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IFS criticises main parties’ tax proposals

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The IFS published its analysis comparing the tax and benefit plans of the Conservatives, Labour and the Liberal Democrats on Tuesday, criticising what it called the ‘little sense of direction in tax and benefit proposals’ ahead of next week’s general election. During the morning’s press briefing, researchers also presented the IFS’s analysis of manifesto commitments – the report, Taxes and benefits: the parties’ plans (see, found ‘little evidence of any coherent strategy, and numerous proposals that would complicate the tax system’ for all three political parties.

‘With significant deficit reduction still to come, households can expect the tax and benefit changes implemented over the next parliament to reduce their incomes, on average,’ the IFS warned in a statement. ‘There are large differences between the Conservatives, Labour and the Liberal Democrats in how they propose to do this. But they share a lack of willingness to be clear about the details, and an inability to resist the urge for piecemeal changes which would make the overall system less efficient and coherent.’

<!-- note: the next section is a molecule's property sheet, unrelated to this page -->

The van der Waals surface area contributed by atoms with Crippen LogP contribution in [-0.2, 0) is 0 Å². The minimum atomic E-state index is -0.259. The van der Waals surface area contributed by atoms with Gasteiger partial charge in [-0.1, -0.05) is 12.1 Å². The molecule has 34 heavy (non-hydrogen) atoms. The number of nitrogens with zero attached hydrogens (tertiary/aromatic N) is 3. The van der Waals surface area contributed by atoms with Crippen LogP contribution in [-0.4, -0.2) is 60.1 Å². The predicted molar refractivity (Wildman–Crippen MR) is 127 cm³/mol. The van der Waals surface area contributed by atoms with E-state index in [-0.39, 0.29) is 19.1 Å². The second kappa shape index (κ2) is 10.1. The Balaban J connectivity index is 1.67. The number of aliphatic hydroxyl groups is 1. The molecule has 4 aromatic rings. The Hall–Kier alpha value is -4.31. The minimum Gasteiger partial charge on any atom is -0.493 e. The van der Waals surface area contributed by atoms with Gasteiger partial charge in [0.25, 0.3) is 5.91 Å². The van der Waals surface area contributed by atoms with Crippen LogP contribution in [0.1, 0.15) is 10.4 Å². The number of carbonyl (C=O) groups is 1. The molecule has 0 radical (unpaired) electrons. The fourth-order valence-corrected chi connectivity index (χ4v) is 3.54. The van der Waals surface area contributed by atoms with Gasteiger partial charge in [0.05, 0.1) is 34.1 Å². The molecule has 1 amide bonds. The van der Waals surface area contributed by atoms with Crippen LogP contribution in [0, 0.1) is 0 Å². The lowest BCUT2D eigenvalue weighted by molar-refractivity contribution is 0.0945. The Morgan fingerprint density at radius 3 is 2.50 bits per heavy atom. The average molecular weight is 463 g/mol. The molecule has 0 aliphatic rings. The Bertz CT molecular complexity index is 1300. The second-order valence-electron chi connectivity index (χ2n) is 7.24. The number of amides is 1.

According to the research, the Conservatives propose small net cuts to taxes and large cuts to benefits; Labour propose a rise in taxes and little change to benefits spending; the Liberal Democrats are in both respects somewhere in between. All these parties seem to have a desire to raise tax revenue in vaguely-defined, opaque and apparently painless ways. In many cases the proposals would lead to unnecessary increases in complexity and inefficiency in the tax system.

James Browne, a senior research economist at the IFS and one of the report’s authors, said: ‘We have seen little coherent reform to the tax system for many years and the parties’ manifestos promise little going forward. Damage has been done, and more is being proposed, to pension taxation, while proposals on the taxation of housing lack coherence. There is a limit to the extent that we can continue to pretend that tax revenues can rise while protecting the vast majority of people. Just because a tax rise hits ‘the rich’ or is labelled "anti-avoidance" does not necessarily mean it is harmless.’

Issue: 1260
Categories: News